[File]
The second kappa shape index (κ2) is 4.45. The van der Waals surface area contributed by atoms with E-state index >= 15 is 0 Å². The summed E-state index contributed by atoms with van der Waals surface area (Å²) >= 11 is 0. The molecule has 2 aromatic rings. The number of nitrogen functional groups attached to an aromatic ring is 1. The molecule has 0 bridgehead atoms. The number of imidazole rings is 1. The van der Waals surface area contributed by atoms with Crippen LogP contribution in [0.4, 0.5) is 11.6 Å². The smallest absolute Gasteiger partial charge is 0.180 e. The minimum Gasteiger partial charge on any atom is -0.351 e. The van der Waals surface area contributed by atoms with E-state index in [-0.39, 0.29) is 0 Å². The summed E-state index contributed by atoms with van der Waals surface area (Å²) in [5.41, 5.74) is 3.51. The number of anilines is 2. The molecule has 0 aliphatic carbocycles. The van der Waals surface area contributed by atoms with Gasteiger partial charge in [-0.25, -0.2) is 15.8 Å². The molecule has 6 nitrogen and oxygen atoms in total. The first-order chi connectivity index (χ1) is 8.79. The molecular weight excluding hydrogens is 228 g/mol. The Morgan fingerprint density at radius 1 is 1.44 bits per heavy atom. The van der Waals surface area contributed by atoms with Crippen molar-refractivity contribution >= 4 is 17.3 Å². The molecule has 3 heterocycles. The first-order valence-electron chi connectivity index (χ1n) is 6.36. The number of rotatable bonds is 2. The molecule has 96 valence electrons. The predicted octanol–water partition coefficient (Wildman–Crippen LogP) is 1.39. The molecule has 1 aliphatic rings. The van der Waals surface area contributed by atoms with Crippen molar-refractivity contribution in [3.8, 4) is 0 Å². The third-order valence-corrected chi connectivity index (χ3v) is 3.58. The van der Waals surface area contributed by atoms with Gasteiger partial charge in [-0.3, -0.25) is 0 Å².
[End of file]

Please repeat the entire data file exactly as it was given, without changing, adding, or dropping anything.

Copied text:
The second kappa shape index (κ2) is 4.45. The van der Waals surface area contributed by atoms with E-state index >= 15 is 0 Å². The summed E-state index contributed by atoms with van der Waals surface area (Å²) >= 11 is 0. The molecule has 2 aromatic rings. The number of nitrogen functional groups attached to an aromatic ring is 1. The molecule has 0 bridgehead atoms. The number of imidazole rings is 1. The van der Waals surface area contributed by atoms with Crippen LogP contribution in [0.4, 0.5) is 11.6 Å². The smallest absolute Gasteiger partial charge is 0.180 e. The minimum Gasteiger partial charge on any atom is -0.351 e. The van der Waals surface area contributed by atoms with E-state index in [-0.39, 0.29) is 0 Å². The summed E-state index contributed by atoms with van der Waals surface area (Å²) in [5.41, 5.74) is 3.51. The number of anilines is 2. The molecule has 0 aliphatic carbocycles. The van der Waals surface area contributed by atoms with Gasteiger partial charge in [-0.25, -0.2) is 15.8 Å². The molecule has 6 nitrogen and oxygen atoms in total. The first-order chi connectivity index (χ1) is 8.79. The molecular weight excluding hydrogens is 228 g/mol. The Morgan fingerprint density at radius 1 is 1.44 bits per heavy atom. The van der Waals surface area contributed by atoms with Crippen molar-refractivity contribution >= 4 is 17.3 Å². The molecule has 3 heterocycles. The first-order valence-electron chi connectivity index (χ1n) is 6.36. The number of rotatable bonds is 2. The molecule has 96 valence electrons. The predicted octanol–water partition coefficient (Wildman–Crippen LogP) is 1.39. The molecule has 1 aliphatic rings. The van der Waals surface area contributed by atoms with Crippen molar-refractivity contribution in [3.8, 4) is 0 Å². The third-order valence-corrected chi connectivity index (χ3v) is 3.58. The van der Waals surface area contributed by atoms with Gasteiger partial charge in [-0.3, -0.25) is 0 Å².